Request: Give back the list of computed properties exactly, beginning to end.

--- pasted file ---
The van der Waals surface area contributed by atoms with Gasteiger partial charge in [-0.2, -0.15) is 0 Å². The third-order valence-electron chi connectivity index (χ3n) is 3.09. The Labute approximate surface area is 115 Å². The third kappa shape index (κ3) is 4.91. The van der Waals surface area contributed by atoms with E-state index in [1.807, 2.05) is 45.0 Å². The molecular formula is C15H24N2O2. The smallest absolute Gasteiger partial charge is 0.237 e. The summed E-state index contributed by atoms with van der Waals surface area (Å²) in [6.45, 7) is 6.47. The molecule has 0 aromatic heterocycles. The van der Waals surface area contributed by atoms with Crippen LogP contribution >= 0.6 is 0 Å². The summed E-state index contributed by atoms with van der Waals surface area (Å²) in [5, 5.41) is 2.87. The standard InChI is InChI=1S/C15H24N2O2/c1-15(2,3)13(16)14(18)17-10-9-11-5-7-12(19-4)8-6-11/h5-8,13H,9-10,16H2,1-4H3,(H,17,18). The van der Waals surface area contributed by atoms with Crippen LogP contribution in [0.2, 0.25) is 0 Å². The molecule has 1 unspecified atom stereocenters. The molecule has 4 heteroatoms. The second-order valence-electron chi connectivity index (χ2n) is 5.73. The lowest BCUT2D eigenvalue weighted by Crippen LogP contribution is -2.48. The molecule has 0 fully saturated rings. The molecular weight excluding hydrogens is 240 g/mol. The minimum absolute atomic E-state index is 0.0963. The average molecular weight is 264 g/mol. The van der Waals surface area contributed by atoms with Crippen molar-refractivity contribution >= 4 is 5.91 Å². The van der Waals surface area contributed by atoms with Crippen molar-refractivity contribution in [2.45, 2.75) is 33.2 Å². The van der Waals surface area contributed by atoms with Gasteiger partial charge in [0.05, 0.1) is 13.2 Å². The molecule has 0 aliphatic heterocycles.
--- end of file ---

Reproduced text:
The van der Waals surface area contributed by atoms with Gasteiger partial charge in [-0.2, -0.15) is 0 Å². The third-order valence-electron chi connectivity index (χ3n) is 3.09. The Labute approximate surface area is 115 Å². The third kappa shape index (κ3) is 4.91. The van der Waals surface area contributed by atoms with E-state index in [1.807, 2.05) is 45.0 Å². The molecular formula is C15H24N2O2. The smallest absolute Gasteiger partial charge is 0.237 e. The summed E-state index contributed by atoms with van der Waals surface area (Å²) in [6.45, 7) is 6.47. The molecule has 0 aromatic heterocycles. The van der Waals surface area contributed by atoms with Crippen LogP contribution >= 0.6 is 0 Å². The summed E-state index contributed by atoms with van der Waals surface area (Å²) in [5, 5.41) is 2.87. The standard InChI is InChI=1S/C15H24N2O2/c1-15(2,3)13(16)14(18)17-10-9-11-5-7-12(19-4)8-6-11/h5-8,13H,9-10,16H2,1-4H3,(H,17,18). The van der Waals surface area contributed by atoms with Crippen LogP contribution in [0.2, 0.25) is 0 Å². The molecule has 1 unspecified atom stereocenters. The molecule has 4 heteroatoms. The second-order valence-electron chi connectivity index (χ2n) is 5.73. The lowest BCUT2D eigenvalue weighted by Crippen LogP contribution is -2.48. The molecule has 0 fully saturated rings. The molecular weight excluding hydrogens is 240 g/mol. The minimum absolute atomic E-state index is 0.0963. The average molecular weight is 264 g/mol. The van der Waals surface area contributed by atoms with Crippen molar-refractivity contribution >= 4 is 5.91 Å². The van der Waals surface area contributed by atoms with Crippen molar-refractivity contribution in [2.45, 2.75) is 33.2 Å². The van der Waals surface area contributed by atoms with Gasteiger partial charge in [0.05, 0.1) is 13.2 Å². The molecule has 0 aliphatic heterocycles.